Her records are 3 years old, pretty much. And there is of course her school records; her anxiety, her truancy. I hate to drag her to more doctors, but maybe that can't be helped, at least until she gets SSDI.
  7. Copabanana

    Copabanana Well-Known Member

    Pisces. I am confused. Is this for your younger daughter?

    Does she have any social relationships outside of your home? Is she is school?

    It is a huge difference for me, if it is your older daughter. Because she needs to learn how to meet her own needs and to live independently.

    If it is your younger child, then I think if she is going to school and has some kind of social engagement, it might be enough for now.
  8. PiscesMom

    PiscesMom Active Member

    Hi Copa - this is my youngest. She has autism and is very anxious. She is not going to school, or doing anything.
    My oldest daughter is typical, work, friends, getting her license.
    My youngest is just very fragile. We went to Ralphs yesterday because she wanted chips. I wasn't right next to her in the aisle - I kind of stood next to some boxes that were left on the shelf, zoned out, then she was right next to me, edge of tears "why did you leave me alone? i was surrounded by people." Most of the time, she waits in the car.

    Taking her to the doctor, getting new glasses, it is a major ordeal.

    The school district sent her to a non-public school, therapists everywhere! Even a "team" to come to our house. She went to school one day in the summer. The next day she eloped - she has done that since 13 - to a coffee house. They called me at work - they had lost her.
    She called me, saying not to tell the school where she was.

    I disenrolled her from the district after her last IEP when nobody listened to me. I told them she can't have therapists everywhere! Just getting to know and trust a teacher is enough of a hurdle, why have her get to know all these grownups? I counted on my hand all the various "helpers" at the IEP meeting they proposed, I said that is TOO MANY. Maybe it was even 8 total? She cannot handle it.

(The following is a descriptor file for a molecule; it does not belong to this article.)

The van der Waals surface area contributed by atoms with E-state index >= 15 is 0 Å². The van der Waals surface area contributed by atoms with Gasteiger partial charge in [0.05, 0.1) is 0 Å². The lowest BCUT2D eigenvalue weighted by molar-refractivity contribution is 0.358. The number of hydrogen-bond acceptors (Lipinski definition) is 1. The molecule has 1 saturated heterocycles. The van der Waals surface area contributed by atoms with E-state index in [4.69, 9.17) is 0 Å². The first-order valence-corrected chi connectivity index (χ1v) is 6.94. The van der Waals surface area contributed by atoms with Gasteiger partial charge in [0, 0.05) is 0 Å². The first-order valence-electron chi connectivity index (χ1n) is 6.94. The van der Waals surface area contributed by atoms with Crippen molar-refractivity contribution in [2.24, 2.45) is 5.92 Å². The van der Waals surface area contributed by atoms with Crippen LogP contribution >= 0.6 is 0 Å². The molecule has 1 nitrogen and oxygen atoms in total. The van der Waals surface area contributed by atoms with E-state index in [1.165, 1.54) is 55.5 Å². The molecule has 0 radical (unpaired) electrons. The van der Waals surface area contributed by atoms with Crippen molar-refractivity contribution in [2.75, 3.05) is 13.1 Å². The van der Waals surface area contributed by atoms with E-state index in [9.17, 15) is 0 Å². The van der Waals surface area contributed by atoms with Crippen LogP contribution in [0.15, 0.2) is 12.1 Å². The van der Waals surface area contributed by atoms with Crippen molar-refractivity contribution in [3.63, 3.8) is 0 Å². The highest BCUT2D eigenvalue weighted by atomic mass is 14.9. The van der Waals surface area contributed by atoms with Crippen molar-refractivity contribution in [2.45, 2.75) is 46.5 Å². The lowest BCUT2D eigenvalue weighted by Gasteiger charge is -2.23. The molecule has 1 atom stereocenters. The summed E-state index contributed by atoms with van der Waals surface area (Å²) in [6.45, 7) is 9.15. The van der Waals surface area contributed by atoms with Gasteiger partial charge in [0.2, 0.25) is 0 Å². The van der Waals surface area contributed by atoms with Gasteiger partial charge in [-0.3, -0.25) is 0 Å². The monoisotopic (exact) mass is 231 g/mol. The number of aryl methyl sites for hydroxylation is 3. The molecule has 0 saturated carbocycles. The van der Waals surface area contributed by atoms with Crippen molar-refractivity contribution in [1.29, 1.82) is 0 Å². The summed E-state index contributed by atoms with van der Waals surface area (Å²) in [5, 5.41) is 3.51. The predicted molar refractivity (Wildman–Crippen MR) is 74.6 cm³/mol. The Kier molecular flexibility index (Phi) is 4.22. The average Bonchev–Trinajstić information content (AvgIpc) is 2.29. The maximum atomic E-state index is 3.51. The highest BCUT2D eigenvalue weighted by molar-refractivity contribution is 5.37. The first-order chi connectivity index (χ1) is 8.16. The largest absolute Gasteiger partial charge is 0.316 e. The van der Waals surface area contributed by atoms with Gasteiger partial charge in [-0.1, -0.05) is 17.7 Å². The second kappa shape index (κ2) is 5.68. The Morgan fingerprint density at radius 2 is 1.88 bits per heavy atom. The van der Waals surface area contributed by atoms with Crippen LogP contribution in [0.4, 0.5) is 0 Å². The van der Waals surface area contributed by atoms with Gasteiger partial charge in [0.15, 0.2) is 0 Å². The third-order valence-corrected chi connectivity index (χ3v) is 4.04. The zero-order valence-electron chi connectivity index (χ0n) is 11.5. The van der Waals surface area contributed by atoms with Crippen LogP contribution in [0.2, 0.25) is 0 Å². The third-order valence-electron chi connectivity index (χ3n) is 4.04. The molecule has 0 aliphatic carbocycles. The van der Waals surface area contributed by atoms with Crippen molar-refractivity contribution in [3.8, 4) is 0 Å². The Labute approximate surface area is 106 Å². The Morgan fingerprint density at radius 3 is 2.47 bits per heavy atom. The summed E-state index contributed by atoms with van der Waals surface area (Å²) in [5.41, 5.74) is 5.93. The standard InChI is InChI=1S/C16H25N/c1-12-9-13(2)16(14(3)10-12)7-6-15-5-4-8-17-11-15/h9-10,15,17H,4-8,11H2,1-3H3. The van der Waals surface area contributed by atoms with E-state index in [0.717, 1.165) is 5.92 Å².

It was very very hard for me to give up. I feel alone in this, and regret trusting the experts too much. I ruminate a lot.
    Last edited: Sep 2, 2018
  9. Smithmom

    Smithmom Active Member

    Do you have an advocate? An educational advocate I mean. Someone to go to IEP mtgs with you. To help you sort through all the records and see what kind of evaluations, therapist reports, records would help you get the services she needs for school. My question is do you know what you want? If not this person can make suggestions. I'm assuming you can't afford to pay for this. Others can help but I'll offer a couple of suggestions. Call local mental health assoc, autism society, etc. Ask them if they either provide someone or know where you can get help. Once you have a plan and the school wont give you what you want file an appeal. The paperwork for this you get at an IEP meeting. This should trigger a negotiation process. In my state the state will give you an advocate for this negotiation process. In my experience if the advocate agrees with your plan the school district will accept it. They are not going to argue with the state dept of ed rep. If the advocate/ state rep agrees that district can't provide appropriate setting and that regional center is appropriate then that person will help you with that process.

    I don't see here how old she is. Under 16 you run afoul of truancy laws. So she can't stay out of education indefinitely. Over 16 they'll send you drop out paperwork.

    Guess my bigger question, sorry if I missed this too, is she getting some sort of medical help and/ or therapist to help her? Medication? Therapy?